Also, park officials and community partners will unveil new trail improvements at the park at 10 a.m. Thursday. Information:
Who: Saratoga Spa State Park, Saratoga Greenbelt Trail, Saratoga PLAN, Parks &Trails New York
What: Recreational trail ribbon-cutting, ceremonial bicycle ride and unveiling new park trail map to celebrate National Trails Day
When: 10 a.m. Thursday
Where: Trailhead of new bike path along Route 9 N. (follow Gideon Putnam Road past the hotel to the end of the trail)

Wednesday, June 25, 2014

Two senators have secured $500,000 for repairs and renovations to the historic Victoria Pool at Saratoga Spa State Park ahead of its full-time opening on Saturday. State senators Kathy Marchione (R-Halfmoon) and Betty Little (R-Queensbury) will join Louise Goldstein and Andrew Jennings – the co-founders of Save the Victoria Pool Society – at 10:30 a.m. Thursday on Roosevelt Drive in the park to announce the half-million dollars in funding from this year’s New York State budget. The money will be used to make improvements to the Victoria Pool and promote the Victoria Pool Society’s 2014 volunteer drive, Marchione said. “We were shocked when we got the call,” said Goldstein of Saratoga Springs, a long time booster of the stately pool built in 1934. “We’re very grateful to Senator Marchione.” The persistent Save the Victoria Pool Society contacted and met with Marchione to explain the needs at the pool, Goldstein said. The group’s efforts in 2003 moved state leaders to provide $1.5 million in funding to fix the pool and keep it open. “Since we got the original money, there really hasn’t been a lot done,” Goldstein said. She said the pool’s once elegant lobby was dirty and empty of furniture, the site’s iron railings were rusting and lots of other work was needed. Constructed in 1934 during the Great Depression, Victoria Pool was the first heated pool in the United States. “This resource needs to be preserved and protected so future generations can experience and enjoy the full beauty of Victoria Pool,” said Marchione, who faces a challenge from former interim Troy schools superintendent Brian Howard, a Democrat from Troy, in November.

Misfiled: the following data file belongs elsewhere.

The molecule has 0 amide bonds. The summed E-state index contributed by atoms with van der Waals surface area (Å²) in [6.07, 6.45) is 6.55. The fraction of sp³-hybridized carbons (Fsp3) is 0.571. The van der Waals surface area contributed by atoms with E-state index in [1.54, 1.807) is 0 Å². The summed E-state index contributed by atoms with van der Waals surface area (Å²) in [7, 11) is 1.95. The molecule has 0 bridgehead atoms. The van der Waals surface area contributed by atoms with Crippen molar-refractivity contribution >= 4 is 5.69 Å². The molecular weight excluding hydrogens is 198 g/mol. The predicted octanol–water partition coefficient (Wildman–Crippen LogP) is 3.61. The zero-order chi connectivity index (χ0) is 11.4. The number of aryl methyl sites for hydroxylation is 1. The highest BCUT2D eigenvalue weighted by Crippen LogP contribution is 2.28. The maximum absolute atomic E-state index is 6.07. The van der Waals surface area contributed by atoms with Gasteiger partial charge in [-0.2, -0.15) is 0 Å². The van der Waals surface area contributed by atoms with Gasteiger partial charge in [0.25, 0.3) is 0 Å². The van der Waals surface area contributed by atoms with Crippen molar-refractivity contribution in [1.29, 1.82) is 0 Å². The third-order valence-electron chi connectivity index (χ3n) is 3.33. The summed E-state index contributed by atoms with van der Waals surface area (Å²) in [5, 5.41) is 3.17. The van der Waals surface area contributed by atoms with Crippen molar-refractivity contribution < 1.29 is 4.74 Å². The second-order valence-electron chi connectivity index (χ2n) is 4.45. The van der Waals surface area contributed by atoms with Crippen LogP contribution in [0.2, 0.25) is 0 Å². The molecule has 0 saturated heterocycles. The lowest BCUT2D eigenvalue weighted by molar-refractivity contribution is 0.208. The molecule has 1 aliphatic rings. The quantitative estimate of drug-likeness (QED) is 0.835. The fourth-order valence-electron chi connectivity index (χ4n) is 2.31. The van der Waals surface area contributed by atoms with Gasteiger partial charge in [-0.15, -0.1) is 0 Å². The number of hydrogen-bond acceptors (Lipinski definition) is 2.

Friday, June 06, 2014

Victoria Pool to open Saturday, 6/7/14. let the moths out of your bathing suits, folks.

Daily Gazette article
Friday, June 6, 2014

June schedule is weekends only
By Justin Mason

Victoria Pool again opens early

— Fans of the Victoria Pool, get ready to make a splash.
Saratoga Spa State Park officials announced they will open the pool on weekends, starting Saturday. The pool will be open Saturdays and Sundays throughout the month, then daily starting June 30.